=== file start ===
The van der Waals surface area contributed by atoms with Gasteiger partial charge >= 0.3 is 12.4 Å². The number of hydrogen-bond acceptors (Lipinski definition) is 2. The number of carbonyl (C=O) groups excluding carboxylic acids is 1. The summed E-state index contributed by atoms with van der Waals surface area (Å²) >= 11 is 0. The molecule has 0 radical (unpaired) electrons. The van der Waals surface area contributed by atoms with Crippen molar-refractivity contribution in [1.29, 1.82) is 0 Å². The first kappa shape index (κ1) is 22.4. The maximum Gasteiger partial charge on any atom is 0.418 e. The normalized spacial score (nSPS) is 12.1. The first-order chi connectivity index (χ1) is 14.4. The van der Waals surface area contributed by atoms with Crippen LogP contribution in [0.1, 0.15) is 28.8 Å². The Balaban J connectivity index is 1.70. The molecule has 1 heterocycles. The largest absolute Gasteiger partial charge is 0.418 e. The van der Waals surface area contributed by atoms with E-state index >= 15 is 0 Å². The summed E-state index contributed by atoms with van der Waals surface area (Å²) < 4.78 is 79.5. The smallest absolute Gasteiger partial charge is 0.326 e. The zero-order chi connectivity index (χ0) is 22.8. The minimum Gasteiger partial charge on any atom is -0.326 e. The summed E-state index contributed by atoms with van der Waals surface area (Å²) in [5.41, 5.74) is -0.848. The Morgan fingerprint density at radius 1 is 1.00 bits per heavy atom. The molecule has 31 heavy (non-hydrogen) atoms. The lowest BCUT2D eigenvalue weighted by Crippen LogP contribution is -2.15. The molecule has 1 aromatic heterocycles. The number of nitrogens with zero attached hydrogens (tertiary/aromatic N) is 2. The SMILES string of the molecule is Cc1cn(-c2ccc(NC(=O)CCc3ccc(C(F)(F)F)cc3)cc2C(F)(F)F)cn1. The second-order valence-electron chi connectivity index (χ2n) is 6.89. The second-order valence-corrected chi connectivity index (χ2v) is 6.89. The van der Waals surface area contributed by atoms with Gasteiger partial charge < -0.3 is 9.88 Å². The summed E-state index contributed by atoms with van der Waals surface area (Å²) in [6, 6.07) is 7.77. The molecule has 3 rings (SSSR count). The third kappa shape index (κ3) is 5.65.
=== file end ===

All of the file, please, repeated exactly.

The van der Waals surface area contributed by atoms with Gasteiger partial charge >= 0.3 is 12.4 Å². The number of hydrogen-bond acceptors (Lipinski definition) is 2. The number of carbonyl (C=O) groups excluding carboxylic acids is 1. The summed E-state index contributed by atoms with van der Waals surface area (Å²) >= 11 is 0. The molecule has 0 radical (unpaired) electrons. The van der Waals surface area contributed by atoms with Crippen molar-refractivity contribution in [1.29, 1.82) is 0 Å². The first kappa shape index (κ1) is 22.4. The maximum Gasteiger partial charge on any atom is 0.418 e. The normalized spacial score (nSPS) is 12.1. The first-order chi connectivity index (χ1) is 14.4. The van der Waals surface area contributed by atoms with Crippen LogP contribution in [0.1, 0.15) is 28.8 Å². The Balaban J connectivity index is 1.70. The molecule has 1 heterocycles. The largest absolute Gasteiger partial charge is 0.418 e. The van der Waals surface area contributed by atoms with E-state index >= 15 is 0 Å². The summed E-state index contributed by atoms with van der Waals surface area (Å²) < 4.78 is 79.5. The smallest absolute Gasteiger partial charge is 0.326 e. The zero-order chi connectivity index (χ0) is 22.8. The minimum Gasteiger partial charge on any atom is -0.326 e. The summed E-state index contributed by atoms with van der Waals surface area (Å²) in [5.41, 5.74) is -0.848. The Morgan fingerprint density at radius 1 is 1.00 bits per heavy atom. The molecule has 31 heavy (non-hydrogen) atoms. The lowest BCUT2D eigenvalue weighted by Crippen LogP contribution is -2.15. The molecule has 1 aromatic heterocycles. The number of nitrogens with zero attached hydrogens (tertiary/aromatic N) is 2. The SMILES string of the molecule is Cc1cn(-c2ccc(NC(=O)CCc3ccc(C(F)(F)F)cc3)cc2C(F)(F)F)cn1. The second-order valence-electron chi connectivity index (χ2n) is 6.89. The second-order valence-corrected chi connectivity index (χ2v) is 6.89. The van der Waals surface area contributed by atoms with Gasteiger partial charge < -0.3 is 9.88 Å². The summed E-state index contributed by atoms with van der Waals surface area (Å²) in [6, 6.07) is 7.77. The molecule has 3 rings (SSSR count). The third kappa shape index (κ3) is 5.65.